Almost everyone can ride a bike but few people choose to do it for 22 days straight. The summer I turned 16, I did just that. The trip was called Voyageur and it was through my camp in New Hampshire. I had been going to camp for 6 years and it had been what I look forward to every summer. The Voyageurs were the cool kids at camp; they were the oldest and did the most amazing trip. Over the years as a camper at Merrowvista, the Voyageurs were the kids I looked up to. I wanted to be them, and that summer, it was my time to shine.
Three days after arriving at camp I had already had heat exhaustion and wanted to go home but I didn?t. I wasn?t going to pass up the trip I had been waiting for for 6 years. Despite my fear and anxiety, I boarded the Cat ferry from Bar Harbor with 8 of my friends and headed off Nova Scotia. The second I was on my bike, I thought to myself, ?Oh my god, 22 days is a long time, what am I doing here?? But that night I sat down and thought about why I really wanted to be there. I wanted to accomplish one of my biggest goals and be an example to the younger campers like the past Voyageurs were an example to me. It completely changed my attitude for the better for the rest of the trip.
Our first two days biking were relatively easy but unfortunately for us, we were on the edge of a tropical storm and the rain seemed endless. The town of Shag Harbor took us in with open arms. They let us sleep in their church as shelter from the rain and invited us to their potluck dinner at the firehouse. They showed me the most kindness I had ever seen. For the next 5 days, it rained and rained and rained but that didn't stop me, I was there to show Nova Scotia and myself what I was made of.
By our seventh day, we had completed something that not all Voyageurs can say they experienced, a century day - biking one hundred miles in a day! The day started off easy since the land was flat, but by 3:00 we are all a little down. We had biked 70 miles already but had not eaten since 7:00 that morning. We were in the middle of nowhere with no convenience stores for miles and no food to be had. Despite our Hangry attitudes (hungry and angry), we pushed a little further and finally made it to a little corner store for some lunch. By 7:30 pm we reached our destination, Caribou, the town where we boarded the ferry to Prince Edward Island the following day. Completing the century day was the first taste of accomplishment that I had felt.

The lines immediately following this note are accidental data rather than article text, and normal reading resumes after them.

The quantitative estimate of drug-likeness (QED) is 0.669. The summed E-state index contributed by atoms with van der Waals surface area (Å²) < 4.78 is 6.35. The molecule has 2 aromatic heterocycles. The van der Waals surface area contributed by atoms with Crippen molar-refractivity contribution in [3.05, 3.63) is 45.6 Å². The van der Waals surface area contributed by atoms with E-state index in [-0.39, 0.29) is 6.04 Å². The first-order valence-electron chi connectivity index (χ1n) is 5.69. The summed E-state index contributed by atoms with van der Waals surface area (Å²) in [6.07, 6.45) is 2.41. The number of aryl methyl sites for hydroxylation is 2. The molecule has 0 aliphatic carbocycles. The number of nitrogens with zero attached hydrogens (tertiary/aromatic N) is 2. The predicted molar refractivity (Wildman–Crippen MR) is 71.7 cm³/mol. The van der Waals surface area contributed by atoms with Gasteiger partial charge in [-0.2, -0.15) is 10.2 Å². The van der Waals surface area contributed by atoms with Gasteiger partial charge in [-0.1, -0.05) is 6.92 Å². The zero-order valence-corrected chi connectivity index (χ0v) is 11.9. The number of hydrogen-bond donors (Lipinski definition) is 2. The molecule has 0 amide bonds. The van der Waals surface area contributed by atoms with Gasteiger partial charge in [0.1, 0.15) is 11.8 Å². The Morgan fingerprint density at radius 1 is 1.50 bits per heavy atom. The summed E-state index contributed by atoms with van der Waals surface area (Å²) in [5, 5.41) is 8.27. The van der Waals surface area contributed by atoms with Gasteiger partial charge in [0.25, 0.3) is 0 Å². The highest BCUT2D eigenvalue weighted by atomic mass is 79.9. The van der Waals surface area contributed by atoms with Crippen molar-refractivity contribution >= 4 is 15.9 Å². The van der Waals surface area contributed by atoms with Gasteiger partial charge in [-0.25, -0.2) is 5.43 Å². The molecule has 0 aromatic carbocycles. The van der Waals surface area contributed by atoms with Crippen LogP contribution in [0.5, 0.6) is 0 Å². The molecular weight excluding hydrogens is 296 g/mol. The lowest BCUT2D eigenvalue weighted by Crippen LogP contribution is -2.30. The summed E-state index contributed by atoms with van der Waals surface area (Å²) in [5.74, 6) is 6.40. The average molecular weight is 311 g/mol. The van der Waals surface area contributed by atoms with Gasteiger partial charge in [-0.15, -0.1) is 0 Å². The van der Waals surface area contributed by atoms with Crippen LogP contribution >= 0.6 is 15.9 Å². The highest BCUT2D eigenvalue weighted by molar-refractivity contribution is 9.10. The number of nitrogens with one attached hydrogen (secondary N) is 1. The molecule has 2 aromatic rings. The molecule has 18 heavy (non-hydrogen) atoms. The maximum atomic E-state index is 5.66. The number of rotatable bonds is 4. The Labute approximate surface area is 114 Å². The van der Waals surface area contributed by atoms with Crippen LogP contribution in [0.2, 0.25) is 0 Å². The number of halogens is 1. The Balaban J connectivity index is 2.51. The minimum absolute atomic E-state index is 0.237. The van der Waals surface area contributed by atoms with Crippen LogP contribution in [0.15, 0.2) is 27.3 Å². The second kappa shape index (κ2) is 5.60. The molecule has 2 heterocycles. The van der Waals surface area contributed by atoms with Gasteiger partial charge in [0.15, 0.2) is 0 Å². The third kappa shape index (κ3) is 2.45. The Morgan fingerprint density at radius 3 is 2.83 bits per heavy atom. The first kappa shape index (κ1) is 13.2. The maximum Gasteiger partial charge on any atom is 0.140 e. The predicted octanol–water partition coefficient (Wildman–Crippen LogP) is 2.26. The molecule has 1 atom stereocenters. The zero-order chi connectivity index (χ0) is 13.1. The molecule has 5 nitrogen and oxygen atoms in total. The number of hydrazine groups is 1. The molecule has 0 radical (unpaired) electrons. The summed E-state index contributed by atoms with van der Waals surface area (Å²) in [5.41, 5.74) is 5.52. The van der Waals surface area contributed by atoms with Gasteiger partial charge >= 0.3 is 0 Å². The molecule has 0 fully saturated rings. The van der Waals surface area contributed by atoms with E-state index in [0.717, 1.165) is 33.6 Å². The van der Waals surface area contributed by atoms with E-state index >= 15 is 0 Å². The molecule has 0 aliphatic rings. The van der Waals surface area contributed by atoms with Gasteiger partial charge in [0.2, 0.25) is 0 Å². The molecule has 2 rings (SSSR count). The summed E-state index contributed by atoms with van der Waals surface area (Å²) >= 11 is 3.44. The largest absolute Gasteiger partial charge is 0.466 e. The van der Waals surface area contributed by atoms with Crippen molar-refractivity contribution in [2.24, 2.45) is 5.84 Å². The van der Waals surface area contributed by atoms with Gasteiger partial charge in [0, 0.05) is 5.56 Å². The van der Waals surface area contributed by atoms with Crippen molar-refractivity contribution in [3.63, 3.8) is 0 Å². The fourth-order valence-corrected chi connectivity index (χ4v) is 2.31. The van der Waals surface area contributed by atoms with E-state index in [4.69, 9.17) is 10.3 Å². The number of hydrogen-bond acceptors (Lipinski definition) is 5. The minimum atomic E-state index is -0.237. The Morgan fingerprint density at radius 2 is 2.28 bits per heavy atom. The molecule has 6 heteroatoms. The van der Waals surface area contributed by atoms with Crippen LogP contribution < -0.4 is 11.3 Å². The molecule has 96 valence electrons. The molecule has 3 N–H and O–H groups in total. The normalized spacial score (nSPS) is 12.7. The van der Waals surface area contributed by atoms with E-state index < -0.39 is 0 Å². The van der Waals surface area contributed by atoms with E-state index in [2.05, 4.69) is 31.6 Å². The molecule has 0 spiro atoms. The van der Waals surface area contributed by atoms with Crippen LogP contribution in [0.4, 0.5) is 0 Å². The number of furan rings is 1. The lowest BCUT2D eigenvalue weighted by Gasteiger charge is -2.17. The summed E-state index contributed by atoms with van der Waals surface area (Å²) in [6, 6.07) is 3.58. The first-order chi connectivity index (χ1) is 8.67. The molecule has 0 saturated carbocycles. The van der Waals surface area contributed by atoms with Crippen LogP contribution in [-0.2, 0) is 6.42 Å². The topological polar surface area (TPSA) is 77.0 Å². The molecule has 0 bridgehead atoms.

After about a week, I stopped counting how many days we had been biking and how many days we had left. I no longer cared. I wanted to take in every moment of the trip without knowing the short number of moments I had left. Day after day, I experienced the extreme kindness of others. People showed us respect and opened the doors of their churches and firehouses and even one hammock store as shelter for our group.
Throughout our trip, we had long biking days and short biking days but every day, no matter how hot or cold, was filled with its own challenges and rewards. We biked two mountains and were in three Canadian provinces in three days, Nova Scotia, Prince Edward Island, and New Brunswick.
On our last night in Nova Scotia, we sat on the beach and each picked out two rocks. The first rock symbolized something negative that we learned about our self and/or something we wanted to leave behind. Those rocks were thrown into the ocean and left behind. The second rock symbolized something positive we learned about ourselves and wanted to take home with us. I threw away my ?I can?t do it attitude? and took with me my appreciation of the people and places around me.
I will never forget the expressions on peoples faces when we told them that nine campers and two leaders we were biking for 22 days and had everything